Malcolm Walker, the boss of supermarket chain Iceland, has launched an expletive-laden tirade aimed at rivals Aldi, Lidl and Asda that references allied victories in the World Wars.
Walker, referring to Aldi and Lidl, told IBTimes UK: "We've beaten the Germans twice before and we'll f*****g beat them again. There are the Germans and then there's Asda, a bunch of f*****g Americans, we're inundated with foreigners, Iceland is a British supermarket."
Aldi and Lidl are German owned while Asda is owned by US giant Walmart.
The chief executive also claimed Iceland is already "as cheap as the f*****g Germans", referring to claims that Aldi and Lidl are unbeatable on price.
Iceland is struggling amid a brutal supermarket price war. In 2014, it reported flat like-for-like sales while earnings fell 11% to £202.2m (€280m, $300m). The numbers are expected to fall again in 2015.
Alongside Iceland, the traditional "big four" supermarkets – Tesco, Sainsbury's, Morrisons and Asda – have all seen their market share come under pressure as budget brands Aldi and Lidl have grown. British shoppers have shunned large supermarkets in favour of smaller convenience stores in recent years.
The entire sector has responded by slashing prices across the board. Although good news for consumers, it has created downward pressure on profit margins. While promising to invest further in reducing prices, Walker believes price is no longer the most powerful weapon in the war, but quality.
"Everybody is cheap now, every supermarket has cut prices. What differentiates now is quality. Iceland's problem has been highlighting that we have that quality," he said.
Walker critical of 'Guardian snobbery'
Walker also bemoaned what he called snobbery towards Iceland from "Guardian readers" and hailed the supermarket's new advertising campaign.
He said: "Iceland suffers from a perception that comes mainly from Guardian-reading Waitrose shoppers, that our product is inferior. It's just not true, and hopefully our new adverts with Peter Andre illustrate that. Before, we'd just bung some fish fingers on our adverts with a cheap price. But now, with Peter on the barbecue, it's about showing that we have scallops and really good stuff on offer. We're not just about cheap fish fingers."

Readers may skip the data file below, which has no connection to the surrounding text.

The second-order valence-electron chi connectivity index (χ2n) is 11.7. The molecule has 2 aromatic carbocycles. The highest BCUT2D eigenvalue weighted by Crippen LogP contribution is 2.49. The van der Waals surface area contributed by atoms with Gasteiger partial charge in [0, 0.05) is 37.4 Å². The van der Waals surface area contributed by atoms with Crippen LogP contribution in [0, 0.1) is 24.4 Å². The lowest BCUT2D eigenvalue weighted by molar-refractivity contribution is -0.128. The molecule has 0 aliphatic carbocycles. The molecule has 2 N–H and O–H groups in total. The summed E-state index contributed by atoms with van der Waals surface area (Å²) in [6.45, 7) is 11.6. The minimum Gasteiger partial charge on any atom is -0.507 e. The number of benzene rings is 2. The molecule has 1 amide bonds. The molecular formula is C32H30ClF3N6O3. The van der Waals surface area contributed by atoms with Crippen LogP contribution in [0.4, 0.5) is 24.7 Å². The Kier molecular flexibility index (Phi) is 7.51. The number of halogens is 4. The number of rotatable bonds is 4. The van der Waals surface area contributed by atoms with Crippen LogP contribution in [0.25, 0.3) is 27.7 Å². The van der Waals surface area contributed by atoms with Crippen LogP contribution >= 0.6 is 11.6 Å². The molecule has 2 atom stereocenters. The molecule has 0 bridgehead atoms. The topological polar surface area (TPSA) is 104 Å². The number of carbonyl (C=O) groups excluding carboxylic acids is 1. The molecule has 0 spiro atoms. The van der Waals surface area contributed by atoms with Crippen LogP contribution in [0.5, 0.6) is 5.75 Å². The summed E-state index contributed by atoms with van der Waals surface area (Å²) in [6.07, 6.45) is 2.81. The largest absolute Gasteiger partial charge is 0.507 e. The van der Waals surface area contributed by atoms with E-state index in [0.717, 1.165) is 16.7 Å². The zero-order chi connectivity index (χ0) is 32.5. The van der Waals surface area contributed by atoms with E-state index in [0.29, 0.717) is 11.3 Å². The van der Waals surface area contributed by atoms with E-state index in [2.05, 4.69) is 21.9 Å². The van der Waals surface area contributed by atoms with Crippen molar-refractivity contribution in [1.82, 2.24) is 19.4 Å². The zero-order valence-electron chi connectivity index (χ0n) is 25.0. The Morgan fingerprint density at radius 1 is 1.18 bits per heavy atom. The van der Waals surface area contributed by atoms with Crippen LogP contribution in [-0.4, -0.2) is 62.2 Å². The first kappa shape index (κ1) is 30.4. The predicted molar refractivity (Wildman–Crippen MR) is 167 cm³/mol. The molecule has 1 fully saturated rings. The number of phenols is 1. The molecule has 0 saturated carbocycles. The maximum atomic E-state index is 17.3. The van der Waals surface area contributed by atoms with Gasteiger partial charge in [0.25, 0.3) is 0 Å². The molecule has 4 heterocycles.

Iceland recently launched a trial of a new Food Warehouse concept, where luxury items such as champagne and lobster will be sold alongside the supermarket's usual budget offerings. It has six such outlets and will expand if the trial proves successful, Walker said.
In 2014, Iceland completed a £980m refinancing, which led many observers to speculate an Initial Public Offering (IPO) could be on the cards. However, Walker moved to quash any suggestion of a floatation.
"The last thing on earth I want to do is list the company, no way. We're totally private, have no bank debt and are run by extremely supportive shareholders, we are the long-term greedy. Listed companies are obsessed with like-for-like sales, I don't give a s**t about like-for-likes," he said.
Lidl declined to comment. Aldi and Asda did not respond to requests for comment.
Today, Walker was one of 100 senior executives and businesspeople who signed a letter to The Telegraph, hailing Conservative economic policies which they say show that "the UK is open for business".
The Iceland Saga
"Though sometimes confused with a small country of Viking origins on the fringes of the Arctic Circle, the real Iceland is a unique, fast-growing British food retailing business with over 830 stores throughout the UK," states Iceland's website.
Iceland began life in 1970 when Malcolm Walker and business partner Peter Hinchcliff invested £60 for one's month rent on a new store in Leg Street, Oswestry, Shropshire. They worked at Woolworths at the time and were later sacked for moonlighting at the new venture.
By 1980 this loose frozen food business had grown to 37 purpose built freezer centres and developed its own branded products. By the time it floated in 1984, Iceland had 81 stores and its IPO was 113 times oversubscribed, making it one of the most successful offerings on the London Stock Exchange.
In 1986 Iceland became the first UK supermarket to remove artificial colourings, flavourings and non-essential preservatives from its own brand products, two decades before some of its major rivals.
Iceland won a hard fought battle in 1989 to take control of its biggest rival Bejam, which gave the chain 465 stores and a truly national reach. By 1995 Iceland had 752 stores and had clocked up an impressive 25 years of consistent profit growth. It had also banned mechanically reclaimed meat from all its stores and developed a range free of GM ingredients.
The company merged with Booker in 2000 and Stuart Rose took over as CEO, only to leave later that year. This management vacuum was filled by Bill Grimsby and Walker was forced to step down over alleged share dealing impropriety, from which he was later cleared in 2004. However Iceland's fortunes declined spectacularly in the first half of the decade.
Walker was reinstated as chief and the company was returned to private ownership in 2005. Since 2006 it has been making a gutsy comeback, and by 2010 it reported pre-tax earnings of £184.2m and had opened 74 new stores during that year.
The company has a history of supporting a number of charities including Help for Heroes, Alzheimer's Research UK and Prostate Cancer UK.